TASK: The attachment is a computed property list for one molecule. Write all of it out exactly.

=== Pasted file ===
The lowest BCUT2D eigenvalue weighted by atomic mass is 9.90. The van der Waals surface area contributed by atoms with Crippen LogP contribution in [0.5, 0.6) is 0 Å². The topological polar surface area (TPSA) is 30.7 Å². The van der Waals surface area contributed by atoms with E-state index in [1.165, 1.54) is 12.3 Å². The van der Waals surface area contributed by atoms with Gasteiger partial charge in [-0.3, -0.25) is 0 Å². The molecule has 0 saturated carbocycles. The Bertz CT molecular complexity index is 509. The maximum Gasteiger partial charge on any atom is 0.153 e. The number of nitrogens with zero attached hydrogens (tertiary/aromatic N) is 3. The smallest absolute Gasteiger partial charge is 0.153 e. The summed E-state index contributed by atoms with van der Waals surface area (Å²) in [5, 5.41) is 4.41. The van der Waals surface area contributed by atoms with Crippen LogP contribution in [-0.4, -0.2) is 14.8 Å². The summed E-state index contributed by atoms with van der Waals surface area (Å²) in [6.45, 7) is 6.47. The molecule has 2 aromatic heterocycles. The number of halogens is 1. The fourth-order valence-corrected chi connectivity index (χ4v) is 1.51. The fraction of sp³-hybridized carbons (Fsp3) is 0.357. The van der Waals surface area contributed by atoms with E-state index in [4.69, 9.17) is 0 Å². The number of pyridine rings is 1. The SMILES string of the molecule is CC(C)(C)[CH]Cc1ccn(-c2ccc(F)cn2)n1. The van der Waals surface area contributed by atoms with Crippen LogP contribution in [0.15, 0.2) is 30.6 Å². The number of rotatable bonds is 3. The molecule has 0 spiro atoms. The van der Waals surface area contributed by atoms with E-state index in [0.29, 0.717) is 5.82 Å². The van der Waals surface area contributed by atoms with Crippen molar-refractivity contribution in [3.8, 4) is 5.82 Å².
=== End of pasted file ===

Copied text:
The lowest BCUT2D eigenvalue weighted by atomic mass is 9.90. The van der Waals surface area contributed by atoms with Crippen LogP contribution in [0.5, 0.6) is 0 Å². The topological polar surface area (TPSA) is 30.7 Å². The van der Waals surface area contributed by atoms with E-state index in [1.165, 1.54) is 12.3 Å². The van der Waals surface area contributed by atoms with Gasteiger partial charge in [-0.3, -0.25) is 0 Å². The molecule has 0 saturated carbocycles. The Bertz CT molecular complexity index is 509. The maximum Gasteiger partial charge on any atom is 0.153 e. The number of nitrogens with zero attached hydrogens (tertiary/aromatic N) is 3. The smallest absolute Gasteiger partial charge is 0.153 e. The summed E-state index contributed by atoms with van der Waals surface area (Å²) in [5, 5.41) is 4.41. The van der Waals surface area contributed by atoms with Crippen LogP contribution in [-0.4, -0.2) is 14.8 Å². The summed E-state index contributed by atoms with van der Waals surface area (Å²) in [6.45, 7) is 6.47. The molecule has 2 aromatic heterocycles. The number of halogens is 1. The fourth-order valence-corrected chi connectivity index (χ4v) is 1.51. The fraction of sp³-hybridized carbons (Fsp3) is 0.357. The van der Waals surface area contributed by atoms with E-state index in [4.69, 9.17) is 0 Å². The number of pyridine rings is 1. The SMILES string of the molecule is CC(C)(C)[CH]Cc1ccn(-c2ccc(F)cn2)n1. The van der Waals surface area contributed by atoms with Crippen LogP contribution in [0.15, 0.2) is 30.6 Å². The number of rotatable bonds is 3. The molecule has 0 spiro atoms. The van der Waals surface area contributed by atoms with E-state index in [0.29, 0.717) is 5.82 Å². The van der Waals surface area contributed by atoms with Crippen molar-refractivity contribution in [3.8, 4) is 5.82 Å².